So, she and her brother, Mu-Tor Flood, created a movie aimed at helping fathers understand how integral they are to the breastfeeding process.

The locally-made film is called “Dads and Breastfeeding: The Official Guide for New Fathers.” Flood-Strouble says the influence fathers have shouldn’t just come into play when it comes to deciding whether to breastfeed.

For example, she says she had originally planned to have a natural birth with her first son, but due to complications, she later had to undergo a C-Section. Flood-Strouble says she had wanted to get her son breast feeding right away, but she couldn’t speak up because she was so tired from the ordeal and the drugs in her system. And, that’s when her husband Bruce Strouble stepped in:

“And, the nurses were actually trying to give him formula. I knew she wasn’t going to go for that. So, I had to be her mouthpiece basically,” said Strouble. “So, I had to go there and say no, no, no! She’s going to pump. They’re got her on the pump, and I’m running the colostrum [pump] down so that they can feed the baby. That’s just one way you help. Being there, being involved, and help her stay with it by just staying supportive.”

And, now Breastfeeding in the Strouble family is a tradition that’s carried down to their two other sons.

It’s also a practice that Bruce Strouble hopes to spread throughout the community. He and his group, Citizens for Sustainable Future Incorporated, recently held a panel discussion at the Leon County Health Department about the importance of breastfeeding. Included in the effort are the Florida Department of Health’s Office of Minority Health, Whole Child Leon, and the county’s health department.

Dykibra Gaskin is the nutrition educator at the Leon County health department who works with women, children, and infants. She says critics often turn the image of mothers feeding their babies in public into a sexual act because they believe the breast is indecently exposed. She says what fathers can do is to try and de-sexualize the breast by playing a more active role in defending it. Gaskin says in fact, she’s seen dads who do just that.

“They’re really cool about it. They’re like well, this is how she feeds our baby,” said Gaskin. “We have to be really nonchalant about it. This how we feed our baby. Bottles are not an option. So, men can play a role by defending his wife, defending his baby. Speak up! Don’t play a passive role!”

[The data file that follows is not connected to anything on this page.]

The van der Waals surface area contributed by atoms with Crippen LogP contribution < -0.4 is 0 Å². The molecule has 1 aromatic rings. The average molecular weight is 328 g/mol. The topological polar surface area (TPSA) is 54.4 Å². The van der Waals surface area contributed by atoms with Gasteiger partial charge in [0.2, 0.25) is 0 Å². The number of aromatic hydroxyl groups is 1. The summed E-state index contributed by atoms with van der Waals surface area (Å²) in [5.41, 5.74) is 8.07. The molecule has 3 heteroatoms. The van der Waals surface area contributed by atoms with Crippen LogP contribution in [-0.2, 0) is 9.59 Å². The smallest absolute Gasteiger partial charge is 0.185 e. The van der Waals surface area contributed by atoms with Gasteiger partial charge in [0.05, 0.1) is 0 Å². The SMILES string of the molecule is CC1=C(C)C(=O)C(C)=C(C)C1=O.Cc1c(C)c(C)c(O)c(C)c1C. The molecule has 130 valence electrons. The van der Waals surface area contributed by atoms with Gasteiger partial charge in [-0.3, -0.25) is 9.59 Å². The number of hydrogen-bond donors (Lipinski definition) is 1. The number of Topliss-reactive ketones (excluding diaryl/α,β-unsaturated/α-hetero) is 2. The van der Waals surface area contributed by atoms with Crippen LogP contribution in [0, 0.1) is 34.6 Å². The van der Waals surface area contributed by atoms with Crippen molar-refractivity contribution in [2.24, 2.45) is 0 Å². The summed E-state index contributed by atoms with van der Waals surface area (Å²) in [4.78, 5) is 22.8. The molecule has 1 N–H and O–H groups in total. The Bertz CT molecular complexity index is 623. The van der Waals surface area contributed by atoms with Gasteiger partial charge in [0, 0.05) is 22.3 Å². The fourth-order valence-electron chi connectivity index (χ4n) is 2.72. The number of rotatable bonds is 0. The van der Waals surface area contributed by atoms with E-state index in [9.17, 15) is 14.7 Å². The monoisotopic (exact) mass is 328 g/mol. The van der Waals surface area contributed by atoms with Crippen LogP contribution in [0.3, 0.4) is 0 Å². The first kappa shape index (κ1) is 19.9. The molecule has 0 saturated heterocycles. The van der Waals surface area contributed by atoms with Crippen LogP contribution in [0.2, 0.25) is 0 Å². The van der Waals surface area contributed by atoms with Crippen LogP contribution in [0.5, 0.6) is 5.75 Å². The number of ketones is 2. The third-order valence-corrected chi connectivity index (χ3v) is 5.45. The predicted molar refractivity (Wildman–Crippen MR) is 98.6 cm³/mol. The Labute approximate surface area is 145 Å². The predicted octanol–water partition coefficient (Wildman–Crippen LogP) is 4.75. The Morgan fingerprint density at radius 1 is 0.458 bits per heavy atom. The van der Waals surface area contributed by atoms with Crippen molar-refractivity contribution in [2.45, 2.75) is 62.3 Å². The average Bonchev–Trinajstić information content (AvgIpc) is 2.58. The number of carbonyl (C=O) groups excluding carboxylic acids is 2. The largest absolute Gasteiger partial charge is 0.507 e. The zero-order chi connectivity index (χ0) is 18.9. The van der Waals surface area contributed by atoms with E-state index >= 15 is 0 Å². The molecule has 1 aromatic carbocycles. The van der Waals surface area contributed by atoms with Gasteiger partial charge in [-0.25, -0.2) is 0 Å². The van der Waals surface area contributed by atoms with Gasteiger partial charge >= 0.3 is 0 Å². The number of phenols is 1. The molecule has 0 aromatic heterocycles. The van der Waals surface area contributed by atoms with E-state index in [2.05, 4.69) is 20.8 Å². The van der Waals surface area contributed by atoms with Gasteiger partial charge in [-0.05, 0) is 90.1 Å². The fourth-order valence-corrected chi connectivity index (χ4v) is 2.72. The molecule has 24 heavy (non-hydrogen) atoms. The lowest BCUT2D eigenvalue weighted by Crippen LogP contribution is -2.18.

Doctor Esaias Lee, who practices Family Medicine at Capital Health Plan, says dads should also be prepared to help with the discomfort breastfeeding moms sometimes face when the baby’s mouth latches on, and encourage moms not to quit.

“As a dad, through your reading, you learn that you may need to get some dish clothes, maybe get them moist,” said Dr. Lee. “And, begin to help your soulmate, your wife or your significant other prepare her nipple to deal with some of this discomfort. So, it’s almost like you guys are in training camp as a couple. You’re trying to prepare yourself for this upcoming event so that you all can give your baby the best type of nourishment that it can receive.”

And, Dexter Harrell, a believer in breastfeeding, agrees. The 40-year-old man is the father of four children, including a 15-month old daughter, who is still breastfed. He says he and his wife struggled with breastfeeding his two oldest children, but things worked out for the last two. He says he’s glad he was able to help his wife through the process and points out the benefits are clear.

One of the biggest debates relating to the breastfeeding process is breastfeeding versus baby formula. While experts say some mothers find they don’t have to worry about their diet OR have to feed their babies as frequently because baby formula digests slower than breast milk, Harrell says breastfeeding, for him, wins hands down. He says, mostly because, it saved his family money and it’s very convenient.

Harrell says he encourages all fathers to get on board and involved in the breastfeeding process. He adds the movie is also a beneficial tool to help fathers regarding misconceptions or questions they might have about breastfeeding in general. Harrell and his family can also be seen in the “The Dads Official Guide to Breastfeeding” movie. To learn more about the movie, visit



January 17, 2016 / by / in